California Lutheran University Multicultural Programs hosted the first seminar of the Difficult Dialogues series, which took place on Feb. 2, where students and faculty gathered to discuss the issue of political correctness and free speech.
According to the Merriam Webster website, political correctness is defined as approving the notion that people should be cautious to not use language or act in a way that would offend a specific group of individuals.
Haco Hoang, who has a doctorate in political science with an emphasis in international relations, said that political correctness is about constructing and reinforcing a narrative about how people think about something or someone.
“Political correctness is more than saying or using words that don’t offend. Most people only focus on the ‘saying’ part of political correctness but that concept is also about how words may influence how we behave or what we think about certain groups, especially underrepresented or marginalized populations,” Hoang said in an email interview.
Throughout the discussion, these marginalized populations consisting of minorities such as African-Americans, Hispanics and Arabs were often referred to as targets of on-going racism, sexism and bigotry. One example that attending members discussed was Bill Maher’s comments on Halloween costumes in which he said wearing a sombrero and mustache is not offensive.
However, seminar members explained that Bill Maher was speaking from a position of privilege, as he does not have a history of being marginalized since he is Caucasian and that he is merely following consensus bias.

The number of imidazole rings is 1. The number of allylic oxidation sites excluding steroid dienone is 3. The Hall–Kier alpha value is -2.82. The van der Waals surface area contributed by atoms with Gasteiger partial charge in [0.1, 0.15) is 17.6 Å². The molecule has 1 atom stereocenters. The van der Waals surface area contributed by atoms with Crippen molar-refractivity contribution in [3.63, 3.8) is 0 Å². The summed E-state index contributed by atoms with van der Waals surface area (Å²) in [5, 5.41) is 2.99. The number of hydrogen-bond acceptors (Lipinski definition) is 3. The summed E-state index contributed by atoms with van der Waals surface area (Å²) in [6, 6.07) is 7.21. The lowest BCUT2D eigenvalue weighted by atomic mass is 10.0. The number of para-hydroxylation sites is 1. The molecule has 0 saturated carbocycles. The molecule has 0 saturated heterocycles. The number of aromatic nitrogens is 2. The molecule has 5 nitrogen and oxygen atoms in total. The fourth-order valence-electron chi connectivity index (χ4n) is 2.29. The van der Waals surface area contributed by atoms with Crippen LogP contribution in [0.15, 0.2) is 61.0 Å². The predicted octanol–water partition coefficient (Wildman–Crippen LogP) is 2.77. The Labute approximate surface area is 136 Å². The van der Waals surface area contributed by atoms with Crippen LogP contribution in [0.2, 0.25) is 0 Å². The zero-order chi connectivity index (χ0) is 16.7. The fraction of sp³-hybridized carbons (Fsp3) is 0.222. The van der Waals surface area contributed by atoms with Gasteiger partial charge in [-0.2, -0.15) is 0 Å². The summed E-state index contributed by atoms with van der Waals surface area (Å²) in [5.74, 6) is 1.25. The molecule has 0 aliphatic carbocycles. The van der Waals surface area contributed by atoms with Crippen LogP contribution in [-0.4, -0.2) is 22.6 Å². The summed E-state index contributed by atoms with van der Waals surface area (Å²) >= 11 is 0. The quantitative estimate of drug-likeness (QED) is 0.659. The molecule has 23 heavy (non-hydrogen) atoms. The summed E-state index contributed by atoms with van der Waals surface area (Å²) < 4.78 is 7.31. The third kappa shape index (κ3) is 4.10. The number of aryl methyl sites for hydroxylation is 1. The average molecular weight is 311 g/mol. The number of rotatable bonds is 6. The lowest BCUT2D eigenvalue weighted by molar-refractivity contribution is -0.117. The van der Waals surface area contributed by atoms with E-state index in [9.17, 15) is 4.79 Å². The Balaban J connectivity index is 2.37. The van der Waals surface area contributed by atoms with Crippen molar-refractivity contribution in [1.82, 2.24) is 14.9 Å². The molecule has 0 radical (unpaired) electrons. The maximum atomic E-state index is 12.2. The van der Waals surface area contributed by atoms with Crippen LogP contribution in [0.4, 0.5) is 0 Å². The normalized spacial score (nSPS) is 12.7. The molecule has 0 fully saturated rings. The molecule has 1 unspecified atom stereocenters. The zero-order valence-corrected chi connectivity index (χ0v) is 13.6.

Seminar members also argued that if someone wanted to pay homage to Mexico then that person should dress up as someone like famous Mexican painter Frida Kahlo, rather than wearing a stereotypical outfit of ethnicity.
Russell Stockard, who has a doctorate in communication, said that there is no present millennial activism or interest in these problems due to the younger generation’s perception of an authoritative society.
The term “slacktivism” was used throughout the discussion and appeals to those included in Generation Y today. Slacktivism can range from signing an online petition to being part of a campaign group on Facebook.
“I don’t see it as much as when I was in college. When you don’t use your reason in political process, you end up giving up your reason to people that say ‘I’m stronger than you, I’m louder than you,” Stockard said.
To counter this, Juanita Hall, senior director of multicultural and international student services, said that it is the responsibility of the university to create conditions that make everybody feel that they can be part of the conversation.
“I think it helps people to think through their own ideas and issues. We want to be a society where everybody has a chance, has a voice,” Hall said.
Hall said the rules of civil discourse are applied to Difficult Dialogues in a Divided World, which include being respectful, having an open mind, listening to others and attacking the problem rather than the person.
Published February 10th, 2016